Give Comedy Central credit: “Krod Mandoon and the Flaming Sword of Fire” is the most ambitious comedy ever to appear on the network…and if we’re really lucky, it will become so popular that American keyboards will finally earn the right to possess an umlaut key. As a music critic, I struggled for years with my inability to properly type the names of Husker Du and Motley Crue, but, by God, isn’t it time we finally got easy access to that little horizontal colon?
When I initially heard about the show, my first thought was, “Jesus, I hope this is going to be funnier than, say, ‘Meet the Spartans.'” Little did I realize at the time that Sean Maguire, the man playing Krod Mandoon, was actually in “Meet the Spartans.” When I heard that tidbit, I really started getting worried…but, then, I learned that the show’s villain, Chancellor Dongalor, was to be played by Matt Lucas of “Little Britain.” Suddenly, I was legitimately excited, which speaks volumes about how much faith I put in Lucas’s work. But, additionally, they showed us the trailer for the series, and it was pretty funny. Granted, I haven’t seen an entire episode yet, so this may well prove to be a case where all the best bits are in the trailer, but the production values for the show are fantastic. The whole thing was shot on location in Budapest, Hungary, and it feels about as epic as a comedy series can; indeed, it feels less like a Comedy Central series and more like a BBC production…and given what an Anglophile I am, that’s high praise, indeed.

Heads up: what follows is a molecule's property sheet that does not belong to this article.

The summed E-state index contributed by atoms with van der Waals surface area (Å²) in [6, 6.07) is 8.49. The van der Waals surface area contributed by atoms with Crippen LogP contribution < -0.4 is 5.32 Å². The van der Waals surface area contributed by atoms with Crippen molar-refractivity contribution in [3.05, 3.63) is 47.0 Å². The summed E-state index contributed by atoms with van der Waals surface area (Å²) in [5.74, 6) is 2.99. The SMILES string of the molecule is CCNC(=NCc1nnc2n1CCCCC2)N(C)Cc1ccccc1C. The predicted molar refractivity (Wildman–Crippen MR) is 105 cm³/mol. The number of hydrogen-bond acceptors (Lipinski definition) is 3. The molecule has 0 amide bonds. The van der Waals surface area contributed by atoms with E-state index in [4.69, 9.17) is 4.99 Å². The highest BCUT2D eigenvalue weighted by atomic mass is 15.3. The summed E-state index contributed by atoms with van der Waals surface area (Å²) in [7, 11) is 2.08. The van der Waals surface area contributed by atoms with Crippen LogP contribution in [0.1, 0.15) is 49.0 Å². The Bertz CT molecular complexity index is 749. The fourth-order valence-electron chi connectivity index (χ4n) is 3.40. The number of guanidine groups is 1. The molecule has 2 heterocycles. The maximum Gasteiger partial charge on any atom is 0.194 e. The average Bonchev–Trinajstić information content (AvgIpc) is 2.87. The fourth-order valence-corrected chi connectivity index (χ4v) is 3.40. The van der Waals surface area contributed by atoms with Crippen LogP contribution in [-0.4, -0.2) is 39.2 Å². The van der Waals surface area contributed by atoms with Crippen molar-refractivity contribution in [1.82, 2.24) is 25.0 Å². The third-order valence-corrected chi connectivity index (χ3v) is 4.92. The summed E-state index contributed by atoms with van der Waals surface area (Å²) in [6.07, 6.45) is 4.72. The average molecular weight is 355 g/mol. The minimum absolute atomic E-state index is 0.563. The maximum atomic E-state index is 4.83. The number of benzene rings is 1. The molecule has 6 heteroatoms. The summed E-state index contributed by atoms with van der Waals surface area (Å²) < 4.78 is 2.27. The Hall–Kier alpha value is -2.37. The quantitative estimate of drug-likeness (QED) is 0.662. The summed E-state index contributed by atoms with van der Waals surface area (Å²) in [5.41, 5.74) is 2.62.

Creator Peter Knight lays the blame for the series on his steady diet of “Conan the Barbarian” comics over the course of his adolescence, claiming that he merely blended that love with his own insecurities and a modern male outlook, but executive producer Brad Johnson elaborated on the evolution of the show a bit more.
“Peter had this idea, and it would be impossible to pitch anywhere, so he wrote it as a spec, which is always, I think, the best thing to do if you want to get through the process and really get a pure voice initially on something that’s this out of the ordinary,” said Johnson. “When I read (the spec) initially, I loved the world, but what we added was a layer of…we kind of put a contemporary post-feminist modern male in a ‘Conan the Barbarian’ character. It was a chance to really comment on modern society using this backdrop, and also to use magic and sorcery and things you couldn’t use in normal storytelling. It just opened up the world for us to invent some characters and actually comment on modern society a little better.”